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Foundations of Waldorf Education Series 18

The Essentials of Education

(CW 308)

Rudolf Steiner
Introduction by Torin M. Finser
Revised by Jesse Darrell
February 1998
More details
  • Publisher
  • Published
    1st February 1998
  • ISBN 9780880104128
  • Language English
  • Pages 128 pp.

5 lectures, Stuttgart, April 8-11, 1924 (CW 308)

These talks were given during an educational conference in 1924. They are the last public lectures given by Rudolf Steiner in Germany. According to one member of his audience, "Seventeen hundred people listened to him; the prolonged applause from this great crowd at the end of every lecture was deeply moving, while at the end of the last lecture the applause became an ovation that seemed as if it would never end." This kind of adoration was the result not only of who Steiner was as an individual but of what he accomplished as well. People had already begun to realize the potential and the promise for the future that Waldorf education held out to the children of the world.

The Essentials of Education, together with its companion book, The Roots of Education, present a remarkable synthesis of what Waldorf education is and what it can become. The Waldorf "experiment" had matured for five years since 1919, when Steiner helped to establish the first Waldorf school. He had guided that school from its beginning, observing very closely all that happened. As a result, he was able to distill and present the essentials of Waldorf education with elegance as well as with the urgency he felt for the coming times.

German source: Die Methodik des Lehrens und die Lebensbedingungen des Erziehens (GA 308).

C O N T E N T S:

Introduction by Torin Finser

1. April 8, 1924: Necessity for knowledge of the whole human being for a genuine education. The relationship between teacher and child is far-reaching. Before seven, the child is a “sense organ,” and the body, soul, and spirit exist as a unity. The effects of the teacher’s temperament on the child. The teacher’s task during the three stages of childhood.

2. April 9, 1924: The demand for proof and the appropriate proof in spiritual matters. The descent of spirit into the body during the first seven years. The small child’s natural religious devotion and the corresponding religious element needed in the teacher. After seven the child needs the teacher to be an artist. Humanity’s development of materialism. The importance of imagery in teaching. Learning letters. Extremes in education.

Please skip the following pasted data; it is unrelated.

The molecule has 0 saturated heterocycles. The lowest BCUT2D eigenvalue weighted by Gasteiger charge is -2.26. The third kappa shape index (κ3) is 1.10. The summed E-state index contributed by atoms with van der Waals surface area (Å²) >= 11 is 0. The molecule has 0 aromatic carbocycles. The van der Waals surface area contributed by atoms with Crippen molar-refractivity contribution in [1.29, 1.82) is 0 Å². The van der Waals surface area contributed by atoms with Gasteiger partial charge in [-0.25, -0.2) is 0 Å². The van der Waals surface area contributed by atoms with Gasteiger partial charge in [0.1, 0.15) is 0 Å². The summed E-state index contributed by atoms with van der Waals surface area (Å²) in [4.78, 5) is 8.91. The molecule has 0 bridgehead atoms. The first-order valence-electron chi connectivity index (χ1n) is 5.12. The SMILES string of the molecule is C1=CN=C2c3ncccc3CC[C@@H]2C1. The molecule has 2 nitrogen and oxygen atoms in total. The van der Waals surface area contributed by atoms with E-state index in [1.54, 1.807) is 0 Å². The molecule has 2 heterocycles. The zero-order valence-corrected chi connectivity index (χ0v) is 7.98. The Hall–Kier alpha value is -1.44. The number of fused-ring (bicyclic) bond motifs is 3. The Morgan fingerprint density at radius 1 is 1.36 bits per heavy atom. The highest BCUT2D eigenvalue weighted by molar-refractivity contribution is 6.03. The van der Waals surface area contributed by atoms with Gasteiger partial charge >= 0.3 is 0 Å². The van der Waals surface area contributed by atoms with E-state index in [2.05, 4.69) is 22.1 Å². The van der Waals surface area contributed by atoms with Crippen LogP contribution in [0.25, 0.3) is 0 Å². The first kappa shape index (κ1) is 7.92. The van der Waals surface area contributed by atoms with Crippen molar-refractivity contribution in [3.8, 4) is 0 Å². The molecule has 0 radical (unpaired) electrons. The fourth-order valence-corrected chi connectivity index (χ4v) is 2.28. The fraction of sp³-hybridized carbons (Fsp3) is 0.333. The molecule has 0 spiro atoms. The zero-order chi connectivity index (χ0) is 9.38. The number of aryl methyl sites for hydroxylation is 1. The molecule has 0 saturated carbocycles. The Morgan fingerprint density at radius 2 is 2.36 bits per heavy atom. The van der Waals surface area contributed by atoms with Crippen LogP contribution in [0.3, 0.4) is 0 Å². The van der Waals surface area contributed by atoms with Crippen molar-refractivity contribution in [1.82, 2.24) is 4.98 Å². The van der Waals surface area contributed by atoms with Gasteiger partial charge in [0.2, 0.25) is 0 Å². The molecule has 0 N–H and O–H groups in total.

3. Morning, April 10, 1924: Ancient humankind could “read” nature and human nature intuitively; modern science can “spell” but not “read.” Learning to “read” children. Digestion before and after the change of teeth. Relationship between breath and heartbeat from seven to fourteen and how music harmonizes them. The etheric body and sculpting. The astral body and music. The I-being and speech. Eurythmy, music, and speech.

4. Evening, April 10, 1924: Writing before reading. Understanding Sun and Moon forces in plants. Learning through images after the tenth year. Understanding music and the images of bull, lion, and eagle harmonized in the human being. The human being as a symphony of individual tones that sound in various animals. Images given between seven and fourteen are understood intellectually after puberty.

5. April 11, 1924: Education must be lived. The small child imitates the good, beautiful, and wise. During the first stage a child is naturally religious. In the second stage the religious becomes soul quality through images and respect for authority. Logic after puberty. Kant, Schiller, and Goethe on duty. The effects in old age of reverence in a child. The need to understand the human being in body, soul, and spirit.

Further Reading

Rudolf Steiner

Rudolf Steiner (b. Rudolf Joseph Lorenz Steiner, 1861–1925) was born in the small village of Kraljevec, Austro-Hungarian Empire (now in Croatia), where he grew up. As a young man, he lived in Weimar and Berlin, where he became a well-published scientific, literary, and philosophical scholar, known especially for his work with Goethe’s scientific writings. At the beginning of the twentieth century, he began to develop his early philosophical principles into an approach to systematic research into psychological and spiritual phenomena. Formally beginning his spiritual teaching career under the auspices of the Theosophical Society, Steiner came to use the term Anthroposophy (and spiritual science) for his philosophy, spiritual research, and findings. The influence of Steiner’s multifaceted genius has led to innovative and holistic approaches in medicine, various therapies, philosophy, religious renewal, Waldorf education, education for special needs, threefold economics, biodynamic agriculture, Goethean science, architecture, and the arts of drama, speech, and eurythmy. In 1924, Rudolf Steiner founded the General Anthroposophical Society, which today has branches throughout the world. He died in Dornach, Switzerland.